Yes, if you define it inside the then, then it is out of scope outside the function. Even if you define it outside or return it, you still have an async issue.

at some point I will need to use the variable someUrl outside any

Why? One option is to set up what you need inside the Promise. You can make that much prettier using async/await. That will take async code and make it look sync. The other option is to not try to do anything with that data until your fetch gets back, firing off whatever you need based on that event.

that sounds so logical in theory but it’s quite complicated to get right in practice.
Still don’t know how to make the promise or callback.

and data.someUrl is the property of the response, if I store that in a someUrl variable, then it’s a variable, isn’t it?

Very true.

and data.someUrl is the property of the response, if I store that in a someUrl variable, then it’s a variable, isn’t it?

Yes, but you didn’t.

But the big picture here is that you can either put what you need to do inside the then block. Or you can await and store the return value from the Promise and deal with it that way (which is really just a disguised Promise).

But yes, this is a confusing topic in JS. Different languages handle it differently. This is one of the challenges of JS. Personally, I really like using async/await, but I don’t think you can really understand those until you understand Promises.

What context is this in? As in, is it for the browser? And are you trying to load a file local to the files in the application, for example:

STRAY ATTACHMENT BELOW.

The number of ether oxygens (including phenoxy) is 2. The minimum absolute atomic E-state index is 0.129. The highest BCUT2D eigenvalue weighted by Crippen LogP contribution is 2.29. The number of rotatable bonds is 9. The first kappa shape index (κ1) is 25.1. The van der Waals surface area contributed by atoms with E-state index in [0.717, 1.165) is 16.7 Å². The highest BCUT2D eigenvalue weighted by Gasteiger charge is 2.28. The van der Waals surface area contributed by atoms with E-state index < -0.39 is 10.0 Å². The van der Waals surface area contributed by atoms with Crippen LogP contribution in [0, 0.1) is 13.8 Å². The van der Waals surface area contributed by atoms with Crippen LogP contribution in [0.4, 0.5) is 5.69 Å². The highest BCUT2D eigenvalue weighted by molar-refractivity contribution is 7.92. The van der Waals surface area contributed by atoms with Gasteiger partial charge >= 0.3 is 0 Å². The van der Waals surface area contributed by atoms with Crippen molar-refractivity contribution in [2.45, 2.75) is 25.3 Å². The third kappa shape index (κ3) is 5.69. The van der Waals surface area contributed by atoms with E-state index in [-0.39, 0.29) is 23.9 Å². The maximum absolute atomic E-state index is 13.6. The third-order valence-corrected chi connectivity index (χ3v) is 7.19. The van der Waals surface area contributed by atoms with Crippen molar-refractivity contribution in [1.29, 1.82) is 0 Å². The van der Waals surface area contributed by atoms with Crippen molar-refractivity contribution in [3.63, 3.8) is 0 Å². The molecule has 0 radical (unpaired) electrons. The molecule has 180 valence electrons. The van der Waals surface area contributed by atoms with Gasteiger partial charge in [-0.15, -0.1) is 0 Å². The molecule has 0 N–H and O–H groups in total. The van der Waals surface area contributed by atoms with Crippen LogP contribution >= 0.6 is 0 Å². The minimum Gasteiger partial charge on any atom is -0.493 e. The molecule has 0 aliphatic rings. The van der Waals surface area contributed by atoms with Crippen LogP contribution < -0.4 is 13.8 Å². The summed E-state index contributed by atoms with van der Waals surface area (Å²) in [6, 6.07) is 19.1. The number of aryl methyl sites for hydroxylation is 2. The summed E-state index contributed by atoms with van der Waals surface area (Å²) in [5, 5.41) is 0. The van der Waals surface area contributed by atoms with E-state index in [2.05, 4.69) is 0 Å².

┗ index.html
  ┗ somejson.json
  ┗ somejs.js
  ┗ somemorejs.js

I’m trying to load a file on the local server, in the file system.

OK so here’s the reason behind all of this…
I have a couple of installations of the same project, one on my local machine, one on the subdomain of the remote server and one productive installation accessible to the public.
So before I do any changes, I do them locally, then push them to the subdomain to show the client and test some more with the actual server settings, especially third party scripts, and then push to the productive installation.

However, some urls differ a bit and because they are set in the frontend, I need to hard-code them in the javascript. So everytime I change some things, I have to account for these urls and change them in each installation. So I figured I would have some peace of mind if I had a list of these variable values, all in the same place in a json file and load them dynamically in each installation. Every time I would push changes around I would just need to skip that one particular json file and done.

I now have a work-around for this because trying to make this work almost defeats the purpose of trying to make things easier.

So how do I do it now?
In almost all the cases I refer to here, I have an anchor-tag of which I leave the href empty in order to avoid it to link to a certain page and instead add an eventlistener that then later would redirect the session.